A: Accountable care organizations, which are encouraged under the ACA, will reward efficient high-quality, low-cost care by developing novel capitated payment models to replace fee-for-service reimbursement. More and more patients with prostate or bladder cancer will probably be treated through ACOs under the ACA. So, how will urologic oncologists interact with ACOs? Will they contract with them, or be employed by them? We believe the majority of entities that will have the capacity to form ACOs will be hospitals or multi-specialty clinics, and this will result in more urologic oncologists being employed by these kinds of organizations. In fact, there will be many incentives in the next 5 years for urologists to consider employment opportunities in hospitals or healthcare systems.

Acknowledging this, large group urology practices will be in a good position to negotiate contracts with ACOs, which could counteract this trend of absorption by hospitals. Large groups out there definitely will be able to provide more efficient care, given their economies of scale. Their ability to provide comprehensive care will be an advantage for them in negotiating with ACOs. When a patient is diagnosed with prostate cancer, the government or payer might offer a single capitated payment for care—for example, Medicare may pay $10,000 for the year ahead to take care of this low-risk patient. If the practice keeps the cost under that, it will make money, and if it goes over that, it will lose money. Large groups will be well-positioned to play that game.

Q: In the urologic community, what has been the experience with ACOs so far?

A: Some of the larger groups across the United States have started participating in ACOs, and the results have been informative and educational. The nice thing about getting in on the ground floor is that they are able to set the rules in their areas. Urologists can build relationships between themselves and ambulatory surgery centers, radiation centers, and hospitals and, leveraging those connections, a savvy specialist can say to a payer: ‘I’ll provide evidence-based care. We have alliances with facilities that are willing to adhere to quality measures, and here’s how I’ll document for you that I’m doing a good job. In return, here’s what I want you to pay me.’

Q: What should community urologists know about the quality measures they will be subject to under the ACA?

A: The US Department of Health and Human Services is planning to publicly report physician and hospital performance, especially how well providers comply with quality measures, and even to give financial incentives to patients who use selected doctors. The information will be shared via two websites.

A concern with that system is that we will end up incentivizing hospitals, doctors, and nursing homes to comply with measures that may or may not be related to good care. It could also mean that healthcare providers will spend an inordinate amount of time documenting compliance, potentially at the expense of patient care.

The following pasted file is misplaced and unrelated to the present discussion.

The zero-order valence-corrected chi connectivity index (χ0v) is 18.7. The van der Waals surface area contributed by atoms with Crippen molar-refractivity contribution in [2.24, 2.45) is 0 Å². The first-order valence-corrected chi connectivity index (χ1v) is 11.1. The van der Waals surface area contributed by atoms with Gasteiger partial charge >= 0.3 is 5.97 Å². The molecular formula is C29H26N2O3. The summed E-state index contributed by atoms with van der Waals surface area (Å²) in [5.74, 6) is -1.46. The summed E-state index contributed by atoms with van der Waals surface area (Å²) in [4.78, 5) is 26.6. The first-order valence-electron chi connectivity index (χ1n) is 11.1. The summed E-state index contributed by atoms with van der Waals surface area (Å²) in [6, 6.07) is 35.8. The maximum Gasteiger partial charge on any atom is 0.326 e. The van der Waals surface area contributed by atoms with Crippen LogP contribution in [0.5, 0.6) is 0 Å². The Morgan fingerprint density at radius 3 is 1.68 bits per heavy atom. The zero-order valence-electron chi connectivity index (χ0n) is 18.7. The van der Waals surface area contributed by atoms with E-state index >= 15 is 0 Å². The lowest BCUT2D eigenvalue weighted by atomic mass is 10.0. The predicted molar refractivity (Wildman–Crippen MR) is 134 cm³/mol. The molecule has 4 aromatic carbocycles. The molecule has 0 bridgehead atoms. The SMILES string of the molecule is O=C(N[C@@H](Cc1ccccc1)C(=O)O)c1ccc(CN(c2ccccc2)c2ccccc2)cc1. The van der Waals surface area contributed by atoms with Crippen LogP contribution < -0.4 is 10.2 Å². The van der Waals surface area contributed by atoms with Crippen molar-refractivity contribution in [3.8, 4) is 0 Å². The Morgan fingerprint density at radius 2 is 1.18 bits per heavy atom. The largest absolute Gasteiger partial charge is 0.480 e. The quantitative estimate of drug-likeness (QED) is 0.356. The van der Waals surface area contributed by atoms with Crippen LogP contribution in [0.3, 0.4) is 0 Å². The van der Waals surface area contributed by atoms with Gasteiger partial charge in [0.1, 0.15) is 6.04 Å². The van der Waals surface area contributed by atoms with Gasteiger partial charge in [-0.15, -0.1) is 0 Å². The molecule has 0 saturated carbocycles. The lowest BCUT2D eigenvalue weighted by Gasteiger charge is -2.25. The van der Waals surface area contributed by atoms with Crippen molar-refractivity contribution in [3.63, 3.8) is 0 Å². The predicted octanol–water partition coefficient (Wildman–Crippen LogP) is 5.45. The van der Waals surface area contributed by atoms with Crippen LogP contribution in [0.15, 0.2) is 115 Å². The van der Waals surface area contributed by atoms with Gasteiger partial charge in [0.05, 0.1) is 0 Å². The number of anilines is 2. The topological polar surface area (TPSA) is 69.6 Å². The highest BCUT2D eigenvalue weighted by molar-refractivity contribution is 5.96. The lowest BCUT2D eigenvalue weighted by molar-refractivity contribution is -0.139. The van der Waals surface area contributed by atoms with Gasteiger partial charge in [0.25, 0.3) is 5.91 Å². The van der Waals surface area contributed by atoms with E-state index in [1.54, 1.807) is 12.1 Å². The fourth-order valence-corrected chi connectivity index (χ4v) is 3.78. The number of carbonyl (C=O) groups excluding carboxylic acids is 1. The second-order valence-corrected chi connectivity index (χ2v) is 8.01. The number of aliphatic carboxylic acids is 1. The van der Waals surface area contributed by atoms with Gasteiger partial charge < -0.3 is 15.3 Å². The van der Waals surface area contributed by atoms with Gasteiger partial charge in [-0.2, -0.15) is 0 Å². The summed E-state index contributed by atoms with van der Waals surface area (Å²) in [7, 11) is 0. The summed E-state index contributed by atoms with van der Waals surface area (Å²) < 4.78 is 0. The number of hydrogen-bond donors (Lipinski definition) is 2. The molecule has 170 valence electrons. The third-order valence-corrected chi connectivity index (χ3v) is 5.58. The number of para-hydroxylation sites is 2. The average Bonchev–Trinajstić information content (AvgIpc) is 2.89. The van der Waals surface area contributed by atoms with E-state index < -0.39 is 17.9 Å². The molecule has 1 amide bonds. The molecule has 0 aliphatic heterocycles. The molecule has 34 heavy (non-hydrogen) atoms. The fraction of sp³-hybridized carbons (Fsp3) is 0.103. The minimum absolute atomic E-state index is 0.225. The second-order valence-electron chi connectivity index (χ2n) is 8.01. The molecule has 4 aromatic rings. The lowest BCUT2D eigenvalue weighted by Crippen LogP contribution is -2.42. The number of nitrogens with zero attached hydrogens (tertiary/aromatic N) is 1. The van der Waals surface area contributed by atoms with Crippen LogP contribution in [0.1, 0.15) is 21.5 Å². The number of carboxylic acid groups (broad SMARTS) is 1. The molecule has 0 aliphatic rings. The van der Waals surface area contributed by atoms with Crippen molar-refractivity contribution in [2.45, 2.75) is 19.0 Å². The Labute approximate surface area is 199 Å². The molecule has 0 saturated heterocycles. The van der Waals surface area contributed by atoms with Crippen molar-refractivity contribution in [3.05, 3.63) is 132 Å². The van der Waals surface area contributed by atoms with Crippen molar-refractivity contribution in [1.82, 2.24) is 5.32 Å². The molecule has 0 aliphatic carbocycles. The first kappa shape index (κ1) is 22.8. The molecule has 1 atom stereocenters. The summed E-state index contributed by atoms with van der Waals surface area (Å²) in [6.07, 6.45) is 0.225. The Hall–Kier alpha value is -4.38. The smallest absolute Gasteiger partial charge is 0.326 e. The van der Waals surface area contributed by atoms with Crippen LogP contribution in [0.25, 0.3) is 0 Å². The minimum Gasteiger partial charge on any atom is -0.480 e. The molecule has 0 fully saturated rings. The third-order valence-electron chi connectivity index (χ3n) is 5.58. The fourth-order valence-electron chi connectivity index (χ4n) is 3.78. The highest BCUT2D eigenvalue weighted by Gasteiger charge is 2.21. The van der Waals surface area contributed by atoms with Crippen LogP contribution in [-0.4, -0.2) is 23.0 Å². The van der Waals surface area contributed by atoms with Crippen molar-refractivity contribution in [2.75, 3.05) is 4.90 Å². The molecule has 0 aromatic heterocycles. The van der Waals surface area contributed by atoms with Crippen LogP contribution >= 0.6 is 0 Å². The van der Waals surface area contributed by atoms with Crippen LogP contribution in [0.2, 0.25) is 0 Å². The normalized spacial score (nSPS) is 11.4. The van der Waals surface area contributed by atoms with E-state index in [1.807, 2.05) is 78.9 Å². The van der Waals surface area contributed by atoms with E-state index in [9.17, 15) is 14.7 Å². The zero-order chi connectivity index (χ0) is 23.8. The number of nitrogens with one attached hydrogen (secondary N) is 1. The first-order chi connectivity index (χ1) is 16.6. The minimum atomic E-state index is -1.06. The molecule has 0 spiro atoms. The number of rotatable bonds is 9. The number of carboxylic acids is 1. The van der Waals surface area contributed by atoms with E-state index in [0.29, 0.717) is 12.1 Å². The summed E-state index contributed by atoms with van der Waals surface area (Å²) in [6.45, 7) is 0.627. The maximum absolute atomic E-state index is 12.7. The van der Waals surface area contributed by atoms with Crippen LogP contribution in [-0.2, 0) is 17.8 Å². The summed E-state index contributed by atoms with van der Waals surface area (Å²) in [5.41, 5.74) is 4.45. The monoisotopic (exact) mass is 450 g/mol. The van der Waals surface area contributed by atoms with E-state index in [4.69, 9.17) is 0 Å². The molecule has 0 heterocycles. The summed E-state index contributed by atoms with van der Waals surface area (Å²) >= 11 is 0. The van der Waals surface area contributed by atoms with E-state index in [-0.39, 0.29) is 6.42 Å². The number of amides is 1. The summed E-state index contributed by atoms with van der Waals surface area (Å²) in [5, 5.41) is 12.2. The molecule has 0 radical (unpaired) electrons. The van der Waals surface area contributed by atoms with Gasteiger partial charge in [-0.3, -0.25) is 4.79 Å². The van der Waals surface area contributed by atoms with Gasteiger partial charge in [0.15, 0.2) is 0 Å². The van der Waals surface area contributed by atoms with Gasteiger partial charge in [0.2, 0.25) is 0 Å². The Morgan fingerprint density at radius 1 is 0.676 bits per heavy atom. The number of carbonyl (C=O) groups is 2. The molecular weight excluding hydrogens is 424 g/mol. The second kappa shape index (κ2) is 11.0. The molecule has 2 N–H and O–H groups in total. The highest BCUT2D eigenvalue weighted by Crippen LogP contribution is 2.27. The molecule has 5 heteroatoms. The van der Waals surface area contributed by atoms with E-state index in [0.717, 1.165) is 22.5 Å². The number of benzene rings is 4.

Another problem will crop up if the administration experiences glitches in rolling out these websites, as it has with the site for the health insurance exchanges. Our reimbursement will be tied to the results of these databases, and we may end up being penalized erroneously. How do we then say, ‘You made a mistake?’ We just don’t have that option.

Q: What are some of the social justice and legal implications associated with the ACA?

A: An aim of the ACA is to redress the racial, gender, fiscal, and regional disparities in healthcare coverage. But will just expanding Medicaid coverage help? A study out of Oregon2 demonstrated that having Medicaid doesn’t improve patient outcomes any more than having no insurance at all. That tells me that it’s not enough just to have an insurance plan; you need to have good care associated with it. The bill tries to get everyone access to the best health care possible, but I think it fails in that respect. As far as legal implications, the ACA is lacking in that it doesn’t call for tort reform. However, it is focused on reducing Medicare fraud. There’s a general perception that there’s a lot of Medicare fraud out there, but I don’t know if that’s true. If your practice gets audited by Medicare, you’re at high risk for a penalty if only because the regulations and rules around Medicare reporting and documentation are so burdensome and complicated that you often make mistakes when you don’t mean to.

There’s no doubt that the government will use this as a way to recoup some money. But if you put in a mechanism for tort reform, it would save money, as well, by reducing the number of frivolous lawsuits and costs related to the defense of medicine. If we’re worried about the rising costs of health care, and if that’s a way to control costs, why aren’t we pursuing it?

Q: What can community urologists do to prepare for success in this new environment?

A: Community urologists have to be very patient-focused. It’s going to be very important that their patients are their advocates. Payers will be looking at patient satisfaction, and legislators, too, will be less interested in doctor than in patient opinions. So when patients show up and say, ‘My doctor can’t keep his doors open—help him out,’ they’ll listen. Urologists also will have to explore new relationships with hospitals, other urologists, and other providers, and start to think about different business models. The one we have now for community urologists includes a lot of ancillary ownership, and these practices are going to need a backup plan in case that model is not as viable under the ACA.

References

  1. Keegan KA, Penson DF. The Patient Protection and Affordable Care Act: the impact on urologic cancer care. Urol Oncol. 2013;31(7):980-984. Published online ahead of print, July 12, 2012.
  2. Baicker K, Taubman SL, Allen HL, et al. The Oregon experiment — effects of Medicaid on clinical outcomes. NEJM. 2013;368:1713-1722.